Inside the Superintendent's Office: Tony Sawyer
accept no less for any single child in this district than what
I would for my own biological child,” says Tony Sawyer, superintendent
of Manhattan High Schools.
Appointed superintendent three years ago, Sawyer considers himself
an “educational facilitator” whose job is “to help principals
job is to meet with everyone that has a concern,” he says. “I'll
speak to everyone in my school district, including students.”
Maintaining a hands-on leadership style, the superintendent leads
a district that serves approximately 42,000 students, of which
48 percent come from one of five boroughs other than Manhattan.
One of the district's attractions is the large variety of options
it offers to students, including 12 large academic-comprehensive
high schools, six smaller theme-centered schools, two specialized
high schools, four vocational high schools, 16 educational option
high schools and nine (6-12 grade) high school and community school
district collaborative secondary schools.
According to Sawyer, the district opted to establish theme-based
schools more than a decade ago and he considers these schools
a unique feature of the district.
advantages of theme-based school were identified early on,” he
said. “Whatever the theme has been it has been our goal to make
truth in advertising. The district has the responsibility to live
up to the expectations of the parents and the students.”
According to Sawyer, the incorporation of the arts and technology
in the curriculumn is an integral part of the disrict's philosophy.
interdisciplinary curriculum is at the heart of what happens in
our schools,” he said. “The challenge is for content driven teachers
to create a thematic approach through the arts. We strive to make
that a reality.”
Sawyer underscored the focus placed on student achievement in
the ninth grade. In an attempt to provide ninth graders with a
proper support system, the district provides them with the best
educators, thus reversing the traditional trends of specialized
teachers targeting only higher grades.
you put the weakest teacher with the kids that have the strongest
need you have a philosophy of failure,” said Sawyer.
According to Sawyer, the advantages of theme based schools and
the focus placed on ninth graders produce positive results when
combined with the district's efforts to offer smaller class size,
an extended school day, courses to students who need support in
certain areas and double periods of literacy and math for those
demonstrating need. The results include an increase in the number
of students who achieve high scores on the Regents, a decrease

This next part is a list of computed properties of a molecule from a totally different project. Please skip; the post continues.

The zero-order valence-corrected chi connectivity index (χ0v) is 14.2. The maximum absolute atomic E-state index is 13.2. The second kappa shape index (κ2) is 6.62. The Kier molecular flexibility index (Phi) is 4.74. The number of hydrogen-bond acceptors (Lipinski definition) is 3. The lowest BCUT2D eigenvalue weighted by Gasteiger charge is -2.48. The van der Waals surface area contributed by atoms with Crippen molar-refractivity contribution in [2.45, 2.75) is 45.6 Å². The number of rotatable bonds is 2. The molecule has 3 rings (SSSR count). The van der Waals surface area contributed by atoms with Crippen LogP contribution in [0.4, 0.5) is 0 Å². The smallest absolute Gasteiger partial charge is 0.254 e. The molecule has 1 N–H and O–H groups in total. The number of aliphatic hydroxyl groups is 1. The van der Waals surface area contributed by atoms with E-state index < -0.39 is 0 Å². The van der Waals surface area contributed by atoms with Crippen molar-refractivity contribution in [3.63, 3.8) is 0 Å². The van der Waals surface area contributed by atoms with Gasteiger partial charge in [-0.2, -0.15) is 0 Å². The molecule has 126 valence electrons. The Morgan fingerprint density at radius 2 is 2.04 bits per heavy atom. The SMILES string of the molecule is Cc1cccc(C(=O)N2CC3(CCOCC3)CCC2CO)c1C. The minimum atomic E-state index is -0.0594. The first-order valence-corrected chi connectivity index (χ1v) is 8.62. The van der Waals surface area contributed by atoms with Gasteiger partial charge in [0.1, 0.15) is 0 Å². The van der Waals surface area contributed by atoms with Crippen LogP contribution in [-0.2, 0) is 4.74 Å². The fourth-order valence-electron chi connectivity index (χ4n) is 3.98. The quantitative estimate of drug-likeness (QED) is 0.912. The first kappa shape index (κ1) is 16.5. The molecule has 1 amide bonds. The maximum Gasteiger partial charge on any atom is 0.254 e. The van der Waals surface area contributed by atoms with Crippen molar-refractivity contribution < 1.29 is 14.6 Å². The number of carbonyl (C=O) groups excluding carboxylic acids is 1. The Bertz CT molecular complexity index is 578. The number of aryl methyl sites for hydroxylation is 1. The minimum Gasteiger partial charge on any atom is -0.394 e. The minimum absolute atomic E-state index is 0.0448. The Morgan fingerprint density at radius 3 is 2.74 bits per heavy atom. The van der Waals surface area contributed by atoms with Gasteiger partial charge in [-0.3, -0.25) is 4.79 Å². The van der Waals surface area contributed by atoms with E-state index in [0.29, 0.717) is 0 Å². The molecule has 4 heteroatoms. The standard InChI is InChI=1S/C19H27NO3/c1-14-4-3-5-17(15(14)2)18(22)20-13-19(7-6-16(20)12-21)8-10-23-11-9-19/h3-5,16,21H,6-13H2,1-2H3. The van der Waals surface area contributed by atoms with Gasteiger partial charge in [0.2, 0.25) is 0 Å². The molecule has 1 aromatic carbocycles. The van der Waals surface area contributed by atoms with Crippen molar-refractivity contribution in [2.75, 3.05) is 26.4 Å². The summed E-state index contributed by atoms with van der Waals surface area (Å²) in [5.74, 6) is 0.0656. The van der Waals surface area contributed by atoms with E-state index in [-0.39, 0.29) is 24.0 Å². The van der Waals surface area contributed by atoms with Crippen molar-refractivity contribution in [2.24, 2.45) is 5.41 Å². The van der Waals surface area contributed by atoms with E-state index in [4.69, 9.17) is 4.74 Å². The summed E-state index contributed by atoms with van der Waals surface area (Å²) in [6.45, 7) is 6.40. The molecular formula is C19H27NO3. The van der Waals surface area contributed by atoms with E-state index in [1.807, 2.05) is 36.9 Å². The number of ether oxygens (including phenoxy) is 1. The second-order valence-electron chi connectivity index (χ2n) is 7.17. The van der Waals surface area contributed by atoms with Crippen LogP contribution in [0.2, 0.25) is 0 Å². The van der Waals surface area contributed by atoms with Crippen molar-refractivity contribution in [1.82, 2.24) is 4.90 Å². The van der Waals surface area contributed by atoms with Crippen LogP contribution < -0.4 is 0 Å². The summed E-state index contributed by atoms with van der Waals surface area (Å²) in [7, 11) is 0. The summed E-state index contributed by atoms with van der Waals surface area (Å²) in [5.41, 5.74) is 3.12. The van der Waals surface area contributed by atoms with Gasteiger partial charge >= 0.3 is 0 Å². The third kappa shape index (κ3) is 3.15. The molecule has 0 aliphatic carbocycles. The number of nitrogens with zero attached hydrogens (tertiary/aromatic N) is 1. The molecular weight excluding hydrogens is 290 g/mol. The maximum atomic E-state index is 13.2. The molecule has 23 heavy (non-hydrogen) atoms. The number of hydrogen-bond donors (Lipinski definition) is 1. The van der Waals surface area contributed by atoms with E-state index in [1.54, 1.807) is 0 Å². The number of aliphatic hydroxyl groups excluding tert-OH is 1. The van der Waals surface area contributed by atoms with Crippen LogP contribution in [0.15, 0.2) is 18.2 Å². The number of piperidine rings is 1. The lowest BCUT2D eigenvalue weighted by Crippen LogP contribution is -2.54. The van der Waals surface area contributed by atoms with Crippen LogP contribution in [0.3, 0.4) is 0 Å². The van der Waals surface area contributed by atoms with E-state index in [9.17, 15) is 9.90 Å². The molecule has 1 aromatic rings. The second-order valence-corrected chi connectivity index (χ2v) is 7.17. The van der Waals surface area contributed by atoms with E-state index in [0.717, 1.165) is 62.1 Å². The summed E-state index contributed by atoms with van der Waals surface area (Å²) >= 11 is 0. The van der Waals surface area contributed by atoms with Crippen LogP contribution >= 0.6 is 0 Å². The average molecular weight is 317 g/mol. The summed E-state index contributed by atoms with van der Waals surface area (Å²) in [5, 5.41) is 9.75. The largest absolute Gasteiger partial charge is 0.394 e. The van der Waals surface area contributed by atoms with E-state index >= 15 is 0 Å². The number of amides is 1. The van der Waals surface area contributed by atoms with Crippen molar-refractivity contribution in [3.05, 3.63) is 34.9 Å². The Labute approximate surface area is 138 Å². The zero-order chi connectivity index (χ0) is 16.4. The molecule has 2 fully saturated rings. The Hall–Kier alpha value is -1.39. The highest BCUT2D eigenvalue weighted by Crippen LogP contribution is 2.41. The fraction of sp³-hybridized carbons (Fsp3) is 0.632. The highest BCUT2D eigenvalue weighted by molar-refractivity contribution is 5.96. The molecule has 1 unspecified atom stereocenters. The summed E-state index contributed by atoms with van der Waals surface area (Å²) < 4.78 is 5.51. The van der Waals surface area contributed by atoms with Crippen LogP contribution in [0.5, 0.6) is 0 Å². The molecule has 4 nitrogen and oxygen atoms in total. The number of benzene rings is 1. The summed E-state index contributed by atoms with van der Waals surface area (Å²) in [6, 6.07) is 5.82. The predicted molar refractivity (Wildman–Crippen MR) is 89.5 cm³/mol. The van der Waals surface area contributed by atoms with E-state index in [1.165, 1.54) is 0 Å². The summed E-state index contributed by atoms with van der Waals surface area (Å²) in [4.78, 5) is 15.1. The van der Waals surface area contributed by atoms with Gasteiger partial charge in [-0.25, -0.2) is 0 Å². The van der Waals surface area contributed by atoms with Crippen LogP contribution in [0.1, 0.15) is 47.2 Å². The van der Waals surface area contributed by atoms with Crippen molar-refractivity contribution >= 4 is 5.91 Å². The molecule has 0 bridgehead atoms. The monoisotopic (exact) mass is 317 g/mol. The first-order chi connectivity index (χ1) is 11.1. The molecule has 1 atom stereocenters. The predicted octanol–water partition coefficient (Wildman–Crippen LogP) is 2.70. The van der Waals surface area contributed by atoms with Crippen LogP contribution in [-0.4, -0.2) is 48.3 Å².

in the dropout rate and an increase in the graduation rate. Sawyer
measures the district's success based upon the overall number
of students who pass their classes, the district's ability to
infuse the arts and technology into the curriculum and the attendance
rate in the borough. He believes that “good attendance means good
quality of instruction.”
He added, “the only way I know how successful a school is, is
by speaking to the kids in a school about how they feel about
their scholastic environment.”
His mission consists of “selecting really good leaders and then
providing them with assistance to ensure their success.”
want leadership born out of a sense of pride,” he said. “You need
someone that can go out and take the bull by the horns and make
decision for his/her school. You need strong leaders that know
how to create a team.”
At a time when the district $267 million budget might be cut by
$20 milllion, Sawyer believes in keeping “the classroom sacrosant.”
Necessary cuts will take place mostly on the district level.
When he interviews potential principals and assistant principals
he looks for experience, commitment, charisma but most of all
“how much they like children.”
so much has changed, they might have all that and then I have
to provide the professional development to support that,” says
Professional development in the Manhattan High School's district
takes several forms. New teachers are pulled out of their classrooms
eight times a year to attend professional development workshops.
According to Sawyer, professional development is also done in
partnership with external programs such as City College and Bank
learning is at the heart of what we do,” said Sawyer. “Teachers
are really enlivened. They leave feeling that they have something
that they can take back to their classroom and implement.”
Principals who have less then three years of experience also participate
in “the next step conferences” where they are guided on
how to create a team, how to deal with u-rated teachers and more
topics. All principals belong to a quad (a four principal team),
which meets regularly to discuss and find solutions to concerns
raised during their monthly meetings with the superintendent.
“They form an alliance,” says Sawyer. “This creates trust.”#
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